Scaling Computer Science Education Through Live Coding and Streaming Systems
- Author(s): Chen, Hsien-Che;
- Advisor(s): Guo, Philip J;
- et al.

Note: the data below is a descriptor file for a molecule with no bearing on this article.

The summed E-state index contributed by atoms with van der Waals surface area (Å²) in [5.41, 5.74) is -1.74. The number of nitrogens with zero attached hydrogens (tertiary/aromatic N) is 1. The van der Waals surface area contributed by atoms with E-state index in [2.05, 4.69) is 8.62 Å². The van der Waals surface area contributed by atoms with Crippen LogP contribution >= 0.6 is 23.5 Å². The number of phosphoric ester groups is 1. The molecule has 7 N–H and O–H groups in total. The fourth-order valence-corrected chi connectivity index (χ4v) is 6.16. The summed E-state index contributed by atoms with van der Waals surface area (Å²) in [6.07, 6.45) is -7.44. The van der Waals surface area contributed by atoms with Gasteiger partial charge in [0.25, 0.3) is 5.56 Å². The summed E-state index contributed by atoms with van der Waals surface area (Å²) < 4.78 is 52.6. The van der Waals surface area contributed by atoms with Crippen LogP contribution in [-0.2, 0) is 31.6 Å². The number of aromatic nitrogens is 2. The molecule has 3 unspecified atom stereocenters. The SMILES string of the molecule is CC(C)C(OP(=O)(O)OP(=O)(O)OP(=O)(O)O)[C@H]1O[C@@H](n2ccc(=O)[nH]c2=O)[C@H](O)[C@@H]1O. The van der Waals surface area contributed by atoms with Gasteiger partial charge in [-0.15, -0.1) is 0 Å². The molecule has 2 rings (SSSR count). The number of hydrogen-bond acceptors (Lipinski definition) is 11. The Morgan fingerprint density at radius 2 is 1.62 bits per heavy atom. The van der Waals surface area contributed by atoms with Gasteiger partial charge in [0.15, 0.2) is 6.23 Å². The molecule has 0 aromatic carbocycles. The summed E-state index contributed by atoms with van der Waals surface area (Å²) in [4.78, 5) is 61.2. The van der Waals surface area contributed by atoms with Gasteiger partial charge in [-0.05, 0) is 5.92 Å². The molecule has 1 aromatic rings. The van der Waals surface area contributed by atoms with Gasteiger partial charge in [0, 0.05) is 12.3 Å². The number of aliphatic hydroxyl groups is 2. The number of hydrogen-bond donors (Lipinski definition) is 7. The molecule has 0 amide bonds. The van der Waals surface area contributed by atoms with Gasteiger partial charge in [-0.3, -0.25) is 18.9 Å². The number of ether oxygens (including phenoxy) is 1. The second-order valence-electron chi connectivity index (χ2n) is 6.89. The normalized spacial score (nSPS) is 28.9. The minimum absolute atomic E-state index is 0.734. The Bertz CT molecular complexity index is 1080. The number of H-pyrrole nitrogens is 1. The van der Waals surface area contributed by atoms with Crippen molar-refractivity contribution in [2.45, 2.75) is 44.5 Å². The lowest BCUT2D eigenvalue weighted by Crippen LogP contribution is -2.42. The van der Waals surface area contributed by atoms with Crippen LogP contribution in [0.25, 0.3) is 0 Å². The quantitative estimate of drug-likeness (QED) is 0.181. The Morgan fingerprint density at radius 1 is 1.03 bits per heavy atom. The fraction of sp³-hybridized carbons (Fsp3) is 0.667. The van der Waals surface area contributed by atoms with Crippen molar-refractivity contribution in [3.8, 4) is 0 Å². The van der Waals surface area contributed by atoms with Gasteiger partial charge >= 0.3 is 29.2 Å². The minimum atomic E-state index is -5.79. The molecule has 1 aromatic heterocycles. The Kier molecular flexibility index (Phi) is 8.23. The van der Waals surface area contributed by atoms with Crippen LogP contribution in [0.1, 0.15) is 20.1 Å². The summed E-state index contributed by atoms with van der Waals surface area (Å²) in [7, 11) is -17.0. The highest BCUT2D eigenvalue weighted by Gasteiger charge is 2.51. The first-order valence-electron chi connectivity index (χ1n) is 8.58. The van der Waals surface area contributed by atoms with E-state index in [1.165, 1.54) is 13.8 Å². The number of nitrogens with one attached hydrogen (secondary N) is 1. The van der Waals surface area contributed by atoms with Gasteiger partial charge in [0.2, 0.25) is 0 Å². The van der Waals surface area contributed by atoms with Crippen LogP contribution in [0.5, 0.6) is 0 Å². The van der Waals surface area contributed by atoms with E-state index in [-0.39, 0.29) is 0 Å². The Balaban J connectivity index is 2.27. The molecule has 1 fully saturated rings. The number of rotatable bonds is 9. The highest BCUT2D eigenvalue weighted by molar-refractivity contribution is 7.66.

The livestreaming medium provides a unique opportunity for coding tutorials and computer science education. Livestreaming promotes dynamic learning between audiences and instructors by allowing live coding, live feedback, and impromptu reaction to the audience. Howevever, livestreaming tutorials are often hard to follow because of a variety of context switches, varying environmental setups, and hiccups in presentation. Other video streaming mediums such as video conference calls allow specific tutor to tutee interactions for communicating coding concepts but lacks scalability and the intuitiveness of an in-person contact received from real time reaction to instructions. We seek to provide high fidelity interactions and communications that is scalable for computer science education through the livestreaming medium by looking at two designed systems: Improv and TutorX. Improv is a programming presentation platform that enables streamers to model live coding settings informed by Mayer’s principles of multimedia learning. Improv enables instructors to synthesize blocks of code, output slides, and create preset waypoints to guide their presentations. A case study on 30 educational videos containing 28 hours of live coding showed that Improv was versatile enough to replicate approximately 96% of the content within those videos. TutorX is a streaming application modeled after video conferences where a tutor teaches a tutee. In our needfinding, tutors in video conferences have expressed difficulties in gauging the tutee's grasp of coding syntax, semantics and concepts. TutorX keeps track of application specific inputs and aggregates that information for the tutor to provide targeted feedback to a specific user or group of users. Tutors can send messages and observe how users are doing during each tutoring session by tracking operating system events through informed “smart” messages in order to gauge how tutees comprehend the material. Tutees can inform tutors via quick question prompts much like clicker questions.